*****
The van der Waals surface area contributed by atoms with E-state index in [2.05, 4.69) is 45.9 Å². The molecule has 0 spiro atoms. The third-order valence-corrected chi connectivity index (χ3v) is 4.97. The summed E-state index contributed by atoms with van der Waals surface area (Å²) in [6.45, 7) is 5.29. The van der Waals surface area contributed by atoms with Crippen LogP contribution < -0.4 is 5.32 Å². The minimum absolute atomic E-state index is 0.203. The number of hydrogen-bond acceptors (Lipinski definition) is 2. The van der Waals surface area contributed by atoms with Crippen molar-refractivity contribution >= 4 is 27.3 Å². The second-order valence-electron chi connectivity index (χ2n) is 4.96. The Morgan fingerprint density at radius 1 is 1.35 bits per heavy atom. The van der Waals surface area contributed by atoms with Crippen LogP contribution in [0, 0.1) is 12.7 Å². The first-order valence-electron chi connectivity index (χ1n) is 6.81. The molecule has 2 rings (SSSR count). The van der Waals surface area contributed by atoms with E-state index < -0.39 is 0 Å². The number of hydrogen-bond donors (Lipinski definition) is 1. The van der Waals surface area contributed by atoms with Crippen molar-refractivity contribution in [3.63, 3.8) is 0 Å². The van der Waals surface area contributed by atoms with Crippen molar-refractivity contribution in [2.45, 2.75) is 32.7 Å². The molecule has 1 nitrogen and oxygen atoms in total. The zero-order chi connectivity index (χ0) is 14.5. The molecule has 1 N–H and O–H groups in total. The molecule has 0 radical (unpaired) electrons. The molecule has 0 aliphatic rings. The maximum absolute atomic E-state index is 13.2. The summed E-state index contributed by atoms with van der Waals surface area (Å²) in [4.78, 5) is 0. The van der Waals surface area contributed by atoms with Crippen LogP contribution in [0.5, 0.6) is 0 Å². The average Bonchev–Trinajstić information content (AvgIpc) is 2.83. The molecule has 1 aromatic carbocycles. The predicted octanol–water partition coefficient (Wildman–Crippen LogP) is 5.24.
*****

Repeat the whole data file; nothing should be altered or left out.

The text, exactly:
The van der Waals surface area contributed by atoms with E-state index in [2.05, 4.69) is 45.9 Å². The molecule has 0 spiro atoms. The third-order valence-corrected chi connectivity index (χ3v) is 4.97. The summed E-state index contributed by atoms with van der Waals surface area (Å²) in [6.45, 7) is 5.29. The van der Waals surface area contributed by atoms with Crippen LogP contribution < -0.4 is 5.32 Å². The minimum absolute atomic E-state index is 0.203. The number of hydrogen-bond acceptors (Lipinski definition) is 2. The van der Waals surface area contributed by atoms with Crippen molar-refractivity contribution >= 4 is 27.3 Å². The second-order valence-electron chi connectivity index (χ2n) is 4.96. The Morgan fingerprint density at radius 1 is 1.35 bits per heavy atom. The van der Waals surface area contributed by atoms with Crippen LogP contribution in [0, 0.1) is 12.7 Å². The first-order valence-electron chi connectivity index (χ1n) is 6.81. The molecule has 2 rings (SSSR count). The van der Waals surface area contributed by atoms with E-state index < -0.39 is 0 Å². The number of hydrogen-bond donors (Lipinski definition) is 1. The van der Waals surface area contributed by atoms with Crippen molar-refractivity contribution in [3.63, 3.8) is 0 Å². The van der Waals surface area contributed by atoms with Crippen molar-refractivity contribution in [2.45, 2.75) is 32.7 Å². The molecule has 1 nitrogen and oxygen atoms in total. The zero-order chi connectivity index (χ0) is 14.5. The molecule has 1 N–H and O–H groups in total. The molecule has 0 radical (unpaired) electrons. The molecule has 0 aliphatic rings. The maximum absolute atomic E-state index is 13.2. The summed E-state index contributed by atoms with van der Waals surface area (Å²) in [4.78, 5) is 0. The van der Waals surface area contributed by atoms with Crippen LogP contribution in [0.5, 0.6) is 0 Å². The average Bonchev–Trinajstić information content (AvgIpc) is 2.83. The molecule has 1 aromatic carbocycles. The predicted octanol–water partition coefficient (Wildman–Crippen LogP) is 5.24.